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Trump falsely claims historic turnaround

Trump falsely claims historic turnaround

President Donald Trump, who ahead of Friday's release of the gross domestic product report had promoted the notion that second-quarter growth would be robust, declared victory.

The United States economy grew at its fastest pace since 2014 in the second quarter of the year, up 4.1%, helped by strong business investment, consumer spending and federal government spending, as well as a boost in exports that came in anticipation of retaliatory tariffs.

"We've accomplished an economic turnaround of historic proportions", he said.

President Trump was joined by Vice President Mike Pence, in addition to a number of White House economic officials and Cabinet members during his remarks.

The average annual growth rate has been 2.8% over the past four quarters and is now on track for 3.1% growth in 2018 - a level that has been met with criticism by some economists.

"We're getting explosive growth in the second quarter because of trade", economist Ellen Zentner of Morgan Stanley tells the Times.

TRUMP: "One of the biggest wins in the report, and it is, indeed a big one, is that the trade deficit - very dear to my heart because we've been ripped off by the world - has dropped". "I think you can go to 5 percent or 6 percent".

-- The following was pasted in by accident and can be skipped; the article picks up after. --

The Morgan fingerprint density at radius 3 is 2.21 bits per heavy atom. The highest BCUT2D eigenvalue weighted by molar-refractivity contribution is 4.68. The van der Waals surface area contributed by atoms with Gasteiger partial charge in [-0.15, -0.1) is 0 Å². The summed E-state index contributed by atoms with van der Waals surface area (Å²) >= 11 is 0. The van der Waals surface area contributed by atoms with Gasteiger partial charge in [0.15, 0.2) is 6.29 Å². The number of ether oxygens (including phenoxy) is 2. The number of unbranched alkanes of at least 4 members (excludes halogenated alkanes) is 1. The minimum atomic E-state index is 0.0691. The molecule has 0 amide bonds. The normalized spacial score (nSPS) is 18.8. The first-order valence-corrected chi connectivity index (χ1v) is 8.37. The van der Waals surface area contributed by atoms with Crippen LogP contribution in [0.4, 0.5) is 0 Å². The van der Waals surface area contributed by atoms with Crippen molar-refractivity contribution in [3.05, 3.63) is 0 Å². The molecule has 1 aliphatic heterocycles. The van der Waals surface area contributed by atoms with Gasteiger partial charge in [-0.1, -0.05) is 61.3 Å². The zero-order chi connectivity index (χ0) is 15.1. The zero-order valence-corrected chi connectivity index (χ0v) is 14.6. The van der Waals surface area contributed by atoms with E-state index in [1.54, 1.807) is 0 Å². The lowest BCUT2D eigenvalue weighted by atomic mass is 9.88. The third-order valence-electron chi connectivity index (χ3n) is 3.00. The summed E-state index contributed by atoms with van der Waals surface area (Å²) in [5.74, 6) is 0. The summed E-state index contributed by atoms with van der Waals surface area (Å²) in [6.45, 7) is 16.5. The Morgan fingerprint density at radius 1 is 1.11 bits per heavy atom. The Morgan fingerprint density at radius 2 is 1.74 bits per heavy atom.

The numbers were driven by consumers who began spending the tax cuts Trump signed into law previous year and exporters who have been rushing to get their products delivered ahead of retaliatory tariffs.

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Consumer spending rose sharply in the second quarter, after slumping in the first.

Nobody can dispute that the U.S. economy had good growth in the second quarter.

Friday's number nearly guarantees the Federal Reserve will raise interest rates two more times this year - to get to the total of four that had been expected in 2018. Consumer spending grew 4 percent, more than estimated, while nonresidential business investment climbed at a 7.3 percent clip. While that was the strongest performance since the third quarter of 2014, it was not the best since the recession ended in mid-2009.

He said if the economy continues to grow at this rate, it could double in size 10 years faster than it would have under Presidents Barack Obama and George W. Bush.

Council of Economic Advisers Chairman Kevin Hassett on the state of the USA economy and the trade truce with Europe.

The trade truce between the USA and European Union earlier this week doesn't change his view. Apple Inc., for instance, lifted its capital spending to $4.2 billion from $3 billion a year earlier but also spent a record $23.5 billion buying back its stock and another $3.2 billion on dividends. In 2019, he expects solid 2.6 percent growth.

President Trump thinks this is just the beginning.

David Rosenberg, the chief economist of Gluskin Sheff, argues trade disputes may play an even bigger role in inflating GDP.